Software companies have for some time enjoyed a cosy position. For one thing, those kinds of rules have often not been enforced rigorously, partly because as long as the software companies were putting out bug fixes before large scale damage was done it has been pragmatic to let them carry on. Also, the law has often lagged the technology, with various loopholes meaning the same consumer protections that apply to physical products haven't always applied to digital ones and extra rights in digital products have been very rare.
However, the laws in a lot of places have been starting to catch up, just as modern trends in software have been pushing towards effectively forced updates. It would be a brave software company that rocked the boat by limiting access to security patches or other essential bug fixes in their push to get everyone upgrading all the time, though. The consequences if they push too far and the consumer protection authorities and/or business lawyers start to challenge them seriously could be extremely expensive.
Basically in the medium to long term if you regard your OS creator as a potential threat you have very little option but to change OS.
Unfortunate, but true. For now, I am still "changing" to Windows 7 for new machines on the Microsoft side. Personally, I'm betting that the inevitable backlash against ever-changing, never-owned, user-hostile, sub-standard digital products is going to pick up enough momentum over the next few years that either Microsoft or whoever actually kills their business will offer a better alternative before 2020 when Win7 support is scheduled to end.
I thought that software licenses and EULAs were designed to remove liability?
> Unfortunate, but true. For now, I am still "changing" to Windows 7 for new machines on the Microsoft side. Personally, I'm betting that the inevitable backlash against ever-changing, never-owned, user-hostile, sub-standard digital products is going to pick up enough momentum over the next few years that either Microsoft or whoever actually kills their business will offer a better alternative before 2020 when Win7 support is scheduled to end.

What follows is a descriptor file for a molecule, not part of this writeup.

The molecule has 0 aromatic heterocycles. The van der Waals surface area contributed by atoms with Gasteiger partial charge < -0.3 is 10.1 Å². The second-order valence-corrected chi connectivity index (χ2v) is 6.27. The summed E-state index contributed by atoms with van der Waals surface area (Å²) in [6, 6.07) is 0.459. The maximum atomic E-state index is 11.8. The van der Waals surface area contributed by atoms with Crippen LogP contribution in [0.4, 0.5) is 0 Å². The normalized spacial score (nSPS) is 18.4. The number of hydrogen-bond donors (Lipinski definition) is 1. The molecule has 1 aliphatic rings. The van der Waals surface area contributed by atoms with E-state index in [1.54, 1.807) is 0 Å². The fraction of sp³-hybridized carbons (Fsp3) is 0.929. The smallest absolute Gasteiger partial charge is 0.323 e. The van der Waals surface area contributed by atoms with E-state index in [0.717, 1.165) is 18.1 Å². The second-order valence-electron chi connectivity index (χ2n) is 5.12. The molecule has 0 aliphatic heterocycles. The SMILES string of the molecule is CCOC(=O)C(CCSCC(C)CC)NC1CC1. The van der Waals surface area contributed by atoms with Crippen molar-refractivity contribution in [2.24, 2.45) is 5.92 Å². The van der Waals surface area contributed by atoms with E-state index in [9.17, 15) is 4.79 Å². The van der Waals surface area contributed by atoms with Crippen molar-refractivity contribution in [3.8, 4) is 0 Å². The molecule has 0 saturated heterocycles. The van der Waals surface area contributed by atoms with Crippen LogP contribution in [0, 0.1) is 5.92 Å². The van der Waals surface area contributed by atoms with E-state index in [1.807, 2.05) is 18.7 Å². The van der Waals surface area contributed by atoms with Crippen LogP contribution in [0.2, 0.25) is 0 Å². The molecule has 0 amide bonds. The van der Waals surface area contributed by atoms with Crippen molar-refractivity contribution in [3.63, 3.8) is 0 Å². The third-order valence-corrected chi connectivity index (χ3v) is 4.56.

I could see the year of the Linux desktop coming eventually. But not as originally envisioned. I would not be surprised by a world where only specialists (developers, graphic designers etc) have desktops and the actual majority of computers in use are locked down iOS or Android kiosk type devices.
No doubt they try, but the fact is, those kinds of documents can't override the law. In some places, the law imposes minimum standards on what is acceptable in a consumer (or even business) transaction, and software companies have tried to play the "But the EULA says..." card, and if it's actually tested in court they have sometimes lost. They often rely on people not being aware of their rights and/or not having the time or money or willpower to contest the issue.
Even that barrier may not help the software companies in the long run. Coincidentally, just today the UK introduced a sort of lightweight version of US class action lawsuits as part of a major revision of consumer protection law, as well as various other explicit consumer rights relating to digital rather than physical content.